Many debaters stick to a certain region or timeframe for examples during a debate. They should avoid doing this. For instance, a team should not only cite examples from the United States. They should give examples from various countries to show that their argument is universal.
5.2. Do Use New Examples
Many debaters re-use examples that were already used by their teammates. This should be avoided as they will not get high enough content scores based on their inability to produce new examples.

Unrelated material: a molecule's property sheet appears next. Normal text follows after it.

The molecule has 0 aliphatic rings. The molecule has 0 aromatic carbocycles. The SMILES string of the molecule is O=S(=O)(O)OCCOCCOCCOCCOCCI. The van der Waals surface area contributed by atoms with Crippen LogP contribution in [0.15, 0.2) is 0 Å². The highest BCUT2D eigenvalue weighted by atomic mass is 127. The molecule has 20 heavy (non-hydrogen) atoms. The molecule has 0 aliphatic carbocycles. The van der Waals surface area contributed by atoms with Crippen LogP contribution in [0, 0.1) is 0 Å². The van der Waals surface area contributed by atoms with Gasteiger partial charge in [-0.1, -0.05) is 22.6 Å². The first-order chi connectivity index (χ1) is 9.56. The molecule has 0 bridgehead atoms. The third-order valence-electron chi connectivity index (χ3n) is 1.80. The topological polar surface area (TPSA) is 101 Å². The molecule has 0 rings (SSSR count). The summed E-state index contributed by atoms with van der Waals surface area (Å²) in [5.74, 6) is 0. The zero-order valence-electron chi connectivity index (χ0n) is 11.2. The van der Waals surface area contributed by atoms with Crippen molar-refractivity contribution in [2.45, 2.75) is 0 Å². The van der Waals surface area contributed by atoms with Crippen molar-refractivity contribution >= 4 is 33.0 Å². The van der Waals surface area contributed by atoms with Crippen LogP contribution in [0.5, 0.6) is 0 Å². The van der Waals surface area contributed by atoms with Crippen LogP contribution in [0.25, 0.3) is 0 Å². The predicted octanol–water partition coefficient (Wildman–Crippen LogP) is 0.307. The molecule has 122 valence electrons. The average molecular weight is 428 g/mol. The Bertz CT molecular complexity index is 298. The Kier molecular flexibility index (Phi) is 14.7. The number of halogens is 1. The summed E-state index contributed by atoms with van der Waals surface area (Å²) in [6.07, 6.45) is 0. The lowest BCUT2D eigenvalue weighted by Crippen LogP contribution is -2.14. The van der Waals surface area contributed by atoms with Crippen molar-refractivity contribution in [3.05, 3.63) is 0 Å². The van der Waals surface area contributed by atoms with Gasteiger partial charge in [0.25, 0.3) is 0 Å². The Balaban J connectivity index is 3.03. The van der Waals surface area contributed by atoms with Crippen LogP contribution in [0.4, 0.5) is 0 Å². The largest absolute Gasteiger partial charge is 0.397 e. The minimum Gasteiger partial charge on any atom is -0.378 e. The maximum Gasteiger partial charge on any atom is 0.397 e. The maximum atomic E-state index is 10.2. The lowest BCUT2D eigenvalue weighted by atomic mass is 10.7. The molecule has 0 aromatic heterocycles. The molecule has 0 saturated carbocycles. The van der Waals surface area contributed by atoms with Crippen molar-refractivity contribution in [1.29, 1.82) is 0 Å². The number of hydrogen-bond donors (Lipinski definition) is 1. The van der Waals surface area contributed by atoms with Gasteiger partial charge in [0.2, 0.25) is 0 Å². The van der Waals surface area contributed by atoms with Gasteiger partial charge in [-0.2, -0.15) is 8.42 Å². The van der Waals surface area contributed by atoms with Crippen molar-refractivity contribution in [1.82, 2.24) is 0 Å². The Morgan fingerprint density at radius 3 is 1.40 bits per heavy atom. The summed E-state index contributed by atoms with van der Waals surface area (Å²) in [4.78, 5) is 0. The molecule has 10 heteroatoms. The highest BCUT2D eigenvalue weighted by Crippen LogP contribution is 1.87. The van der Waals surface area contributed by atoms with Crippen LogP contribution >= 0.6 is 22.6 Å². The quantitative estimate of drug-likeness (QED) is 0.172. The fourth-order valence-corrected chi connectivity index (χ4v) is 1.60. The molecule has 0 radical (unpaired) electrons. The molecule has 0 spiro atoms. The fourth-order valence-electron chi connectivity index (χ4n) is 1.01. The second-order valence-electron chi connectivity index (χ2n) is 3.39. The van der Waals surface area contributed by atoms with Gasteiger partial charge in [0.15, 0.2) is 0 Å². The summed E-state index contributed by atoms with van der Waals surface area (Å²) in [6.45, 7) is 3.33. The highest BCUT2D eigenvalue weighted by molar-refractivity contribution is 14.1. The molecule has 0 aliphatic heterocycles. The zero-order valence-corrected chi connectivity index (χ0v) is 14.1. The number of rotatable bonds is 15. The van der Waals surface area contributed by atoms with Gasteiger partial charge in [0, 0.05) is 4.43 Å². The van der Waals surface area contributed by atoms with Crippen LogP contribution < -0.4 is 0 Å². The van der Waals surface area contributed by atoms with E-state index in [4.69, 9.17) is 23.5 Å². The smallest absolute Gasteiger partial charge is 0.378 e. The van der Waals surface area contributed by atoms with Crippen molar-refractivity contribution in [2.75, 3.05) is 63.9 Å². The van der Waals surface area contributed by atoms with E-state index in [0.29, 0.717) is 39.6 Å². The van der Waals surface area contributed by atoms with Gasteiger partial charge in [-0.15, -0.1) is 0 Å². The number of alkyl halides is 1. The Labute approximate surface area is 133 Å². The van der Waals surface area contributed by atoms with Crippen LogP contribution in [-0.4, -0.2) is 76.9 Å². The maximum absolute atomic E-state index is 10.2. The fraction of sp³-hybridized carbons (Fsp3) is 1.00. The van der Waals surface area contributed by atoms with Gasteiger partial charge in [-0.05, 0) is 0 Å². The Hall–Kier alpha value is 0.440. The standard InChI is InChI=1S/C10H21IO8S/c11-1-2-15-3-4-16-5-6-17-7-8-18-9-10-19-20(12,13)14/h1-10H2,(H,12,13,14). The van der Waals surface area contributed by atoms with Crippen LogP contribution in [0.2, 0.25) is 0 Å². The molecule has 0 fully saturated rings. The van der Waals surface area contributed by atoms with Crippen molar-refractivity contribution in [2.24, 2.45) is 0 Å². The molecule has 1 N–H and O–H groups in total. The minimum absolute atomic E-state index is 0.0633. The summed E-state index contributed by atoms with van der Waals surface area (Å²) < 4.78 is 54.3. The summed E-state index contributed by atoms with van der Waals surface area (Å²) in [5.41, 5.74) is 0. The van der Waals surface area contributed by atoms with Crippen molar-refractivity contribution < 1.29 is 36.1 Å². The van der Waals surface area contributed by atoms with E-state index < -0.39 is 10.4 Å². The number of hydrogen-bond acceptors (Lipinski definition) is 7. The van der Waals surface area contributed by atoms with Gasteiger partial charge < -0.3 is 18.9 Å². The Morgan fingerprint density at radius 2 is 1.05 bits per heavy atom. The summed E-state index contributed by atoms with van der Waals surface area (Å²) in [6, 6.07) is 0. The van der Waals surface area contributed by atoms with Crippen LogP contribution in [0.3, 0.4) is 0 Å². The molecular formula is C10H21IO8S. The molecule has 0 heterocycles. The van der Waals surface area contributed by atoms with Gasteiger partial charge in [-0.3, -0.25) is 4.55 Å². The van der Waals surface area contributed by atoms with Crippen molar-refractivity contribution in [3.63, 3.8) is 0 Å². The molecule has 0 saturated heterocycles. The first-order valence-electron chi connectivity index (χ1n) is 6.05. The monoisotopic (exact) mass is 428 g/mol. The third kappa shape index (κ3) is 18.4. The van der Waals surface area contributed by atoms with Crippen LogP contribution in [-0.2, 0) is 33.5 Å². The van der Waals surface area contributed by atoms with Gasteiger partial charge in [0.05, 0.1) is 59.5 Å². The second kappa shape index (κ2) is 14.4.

5.3. Don't Use Examples as Logic
Some speakers go directly to the example when arguing without having the principal logic point articulated first. This allows the opponents to just attack the example easily in order to defeat the argument.
5.4. Don’t Lead with Examples
Some speakers begin the argument with examples and then try to follow them up with the logic links. This method tends to be problematic as the lack of time at the end sometimes forces the argumentative points to be dropped.
5.5. Do Explain Examples
Some debaters merely name the examples and then move on, assuming that the judges will automatically know what the example refers to. This again will lead to a lack of content scores because the Debaters have yet to demonstrate how the examples actually work and if they actually support the argument.
6. Link to Motion